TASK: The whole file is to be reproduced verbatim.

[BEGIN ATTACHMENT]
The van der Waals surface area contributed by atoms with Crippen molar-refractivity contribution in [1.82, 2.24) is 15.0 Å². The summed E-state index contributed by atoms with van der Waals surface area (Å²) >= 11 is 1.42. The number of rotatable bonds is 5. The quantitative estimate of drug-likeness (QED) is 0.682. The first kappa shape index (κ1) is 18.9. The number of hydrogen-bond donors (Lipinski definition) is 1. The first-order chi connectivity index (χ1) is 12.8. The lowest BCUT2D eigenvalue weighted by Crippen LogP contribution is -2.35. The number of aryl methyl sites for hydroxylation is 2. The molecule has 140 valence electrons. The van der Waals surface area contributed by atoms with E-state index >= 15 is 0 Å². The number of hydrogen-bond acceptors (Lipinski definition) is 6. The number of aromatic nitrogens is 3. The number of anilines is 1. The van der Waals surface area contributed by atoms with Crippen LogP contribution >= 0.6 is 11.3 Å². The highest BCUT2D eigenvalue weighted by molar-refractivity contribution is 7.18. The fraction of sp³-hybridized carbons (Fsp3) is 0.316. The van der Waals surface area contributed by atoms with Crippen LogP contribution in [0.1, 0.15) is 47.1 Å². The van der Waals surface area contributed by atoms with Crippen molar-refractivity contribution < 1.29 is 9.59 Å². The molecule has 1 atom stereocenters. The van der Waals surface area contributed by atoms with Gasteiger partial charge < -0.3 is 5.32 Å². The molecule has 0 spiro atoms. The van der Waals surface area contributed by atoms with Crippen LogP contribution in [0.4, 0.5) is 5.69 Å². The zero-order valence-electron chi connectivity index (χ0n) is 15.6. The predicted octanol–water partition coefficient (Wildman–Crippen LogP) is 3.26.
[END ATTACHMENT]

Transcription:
The van der Waals surface area contributed by atoms with Crippen molar-refractivity contribution in [1.82, 2.24) is 15.0 Å². The summed E-state index contributed by atoms with van der Waals surface area (Å²) >= 11 is 1.42. The number of rotatable bonds is 5. The quantitative estimate of drug-likeness (QED) is 0.682. The first kappa shape index (κ1) is 18.9. The number of hydrogen-bond donors (Lipinski definition) is 1. The first-order chi connectivity index (χ1) is 12.8. The lowest BCUT2D eigenvalue weighted by Crippen LogP contribution is -2.35. The number of aryl methyl sites for hydroxylation is 2. The molecule has 140 valence electrons. The van der Waals surface area contributed by atoms with E-state index >= 15 is 0 Å². The number of hydrogen-bond acceptors (Lipinski definition) is 6. The number of aromatic nitrogens is 3. The number of anilines is 1. The van der Waals surface area contributed by atoms with Crippen LogP contribution >= 0.6 is 11.3 Å². The highest BCUT2D eigenvalue weighted by molar-refractivity contribution is 7.18. The fraction of sp³-hybridized carbons (Fsp3) is 0.316. The van der Waals surface area contributed by atoms with Crippen LogP contribution in [0.1, 0.15) is 47.1 Å². The van der Waals surface area contributed by atoms with Crippen molar-refractivity contribution < 1.29 is 9.59 Å². The molecule has 1 atom stereocenters. The van der Waals surface area contributed by atoms with Gasteiger partial charge < -0.3 is 5.32 Å². The molecule has 0 spiro atoms. The van der Waals surface area contributed by atoms with Crippen LogP contribution in [0.4, 0.5) is 5.69 Å². The zero-order valence-electron chi connectivity index (χ0n) is 15.6. The predicted octanol–water partition coefficient (Wildman–Crippen LogP) is 3.26.